The dividing line for Marvel is not so clear-cut, but I would suggest that the Marvel Super Heroes Secret Wars mini series (1984-85) marked an important nexus for the Marvel Universe, and many of the major books took a new direction as a result of that series. Spider-Man received his new black costume (later Venom), the membership of the Fantastic Four changed for the first time with She-Hulk replacing the Thing, and the relationship between the X-Men, Magneto and the other Marvel superheroes was changed forever. Secret Wars was clearly a watershed moment in the Marvel universe, if a bit more subtle than Crisis on Infinite Earths.

 

Now, what to do with GS X-Men no.1? Clearly it was a turning point, though its influence wasn't felt until several years after it came out. I can understand the idea put forth that the periods of 70-75 and 75-84/85 might represent two Ages or two sub-periods of one larger Age, but to say that the Bronze Age begins with GS X-Men and the period from 70-75 is a different interegnum period is non-sensical (though I kind of like 'Weird Age'). What we are talking about here is simply an arguement of nomenclature rather than substance and since most people already associate the books of the early 70's with the term "Bronze Age" it is too late to change it now. If you want to recognize a dividing line with GS X-Men no. 1 then perhaps it would be better to recognize an Early Bronze Age and Late Bronze Age. But it is important to remember that interest in the non-superhero genres did not disappear in 1975. The kids that were reading Conan and Dracula comics in the early 70's were the teenagers that were playing D&D and watching horror movies in the late 70's.

 

Thanks for the opportunity to present my opinions on this topic and I apoligize again for the length of the post but I was on a roll and rambling a bit there.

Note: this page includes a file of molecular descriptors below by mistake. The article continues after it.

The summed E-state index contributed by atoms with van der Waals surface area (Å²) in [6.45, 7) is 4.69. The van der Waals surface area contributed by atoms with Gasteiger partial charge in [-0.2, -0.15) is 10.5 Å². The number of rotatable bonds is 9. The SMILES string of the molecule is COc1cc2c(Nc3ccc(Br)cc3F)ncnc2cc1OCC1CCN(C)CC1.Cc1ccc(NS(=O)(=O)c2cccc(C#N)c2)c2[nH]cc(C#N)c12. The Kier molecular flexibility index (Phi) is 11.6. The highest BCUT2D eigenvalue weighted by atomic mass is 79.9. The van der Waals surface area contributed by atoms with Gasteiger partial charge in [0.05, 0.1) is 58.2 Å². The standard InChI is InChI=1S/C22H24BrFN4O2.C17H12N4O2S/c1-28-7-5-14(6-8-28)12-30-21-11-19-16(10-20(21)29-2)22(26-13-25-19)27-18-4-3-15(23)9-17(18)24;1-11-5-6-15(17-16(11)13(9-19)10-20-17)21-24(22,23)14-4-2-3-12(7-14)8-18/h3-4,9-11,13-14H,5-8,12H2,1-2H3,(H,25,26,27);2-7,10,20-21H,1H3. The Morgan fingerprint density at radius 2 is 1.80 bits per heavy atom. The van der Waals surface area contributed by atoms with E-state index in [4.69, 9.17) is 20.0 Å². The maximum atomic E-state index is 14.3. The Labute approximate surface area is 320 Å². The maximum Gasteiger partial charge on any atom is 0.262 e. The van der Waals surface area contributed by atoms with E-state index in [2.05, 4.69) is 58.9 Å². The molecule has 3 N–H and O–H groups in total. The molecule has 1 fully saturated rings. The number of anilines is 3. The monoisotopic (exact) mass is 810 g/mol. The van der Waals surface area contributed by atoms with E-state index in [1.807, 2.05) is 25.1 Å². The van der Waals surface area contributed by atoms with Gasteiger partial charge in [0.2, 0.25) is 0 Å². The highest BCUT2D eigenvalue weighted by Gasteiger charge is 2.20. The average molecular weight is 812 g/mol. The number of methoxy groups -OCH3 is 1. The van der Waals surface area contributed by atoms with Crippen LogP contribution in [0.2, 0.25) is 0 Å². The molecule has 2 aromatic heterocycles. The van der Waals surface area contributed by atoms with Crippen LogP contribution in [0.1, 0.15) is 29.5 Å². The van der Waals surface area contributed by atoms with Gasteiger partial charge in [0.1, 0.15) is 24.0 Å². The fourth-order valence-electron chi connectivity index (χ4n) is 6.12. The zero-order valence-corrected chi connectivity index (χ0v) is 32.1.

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Cut and print. A logical, well-written and thoroughly engrossing post.

 

No disagreements here. Follows pretty much my own points.

 

Thanks Theagenes,

 

Kevin

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Is there an award for Best First Post? 893applaud-thumb.gif

 

Welcome to the boards Theagenes!

 

I'm much more comfortable debating against a post-1970 book as the start of the Bronze Age than I am arguing against Conan #1, but since the post-1970 contingent seems to have left the field, it remains for us to split the final hairs. (Maybe we can settle this before the 2004 Overstreet guide makes a bigger mess out of it!) 893frustrated.gif

 

The earliest work then, chronologically, in the traditional comic book format, is GL/GA no.76, published in April 1970, but is it a landmark enough book to truly mark the beginning of the Bronze Age? It represents the Bronze Age in terms of story and art, but it doesn't introduce a new character and doesn't represent any the new genres that exemplify the uniqueness of the period. Conan the Barbarian no.1, published in October 1970, however, fits all of these criteria as several posters have elaborated in great detail, and for this reason I believe it is the best choice for a single book that truly represents the beginning of the Bronze Age.

 

Only disagree to the extent that this was the first appearance of Conan as a new comic character (as you did clarify earlier in your post). Conan was of course well established in the pulps and the 1960s paperbacks with the Frazetta covers. Adaptation of other works-- while it did occur-- was not really something I thought of as a particularly Bronze Age characteristic, at least up until Star Wars and Micronauts. Of the moderately successful early 1970s ones, there was the Shadow and King Kull, and then a few less-successful attempts like Doc Savage and the Avenger from Justice Inc. (Not counting Beowulf here!) So I'm not sure how "new" Conan really was.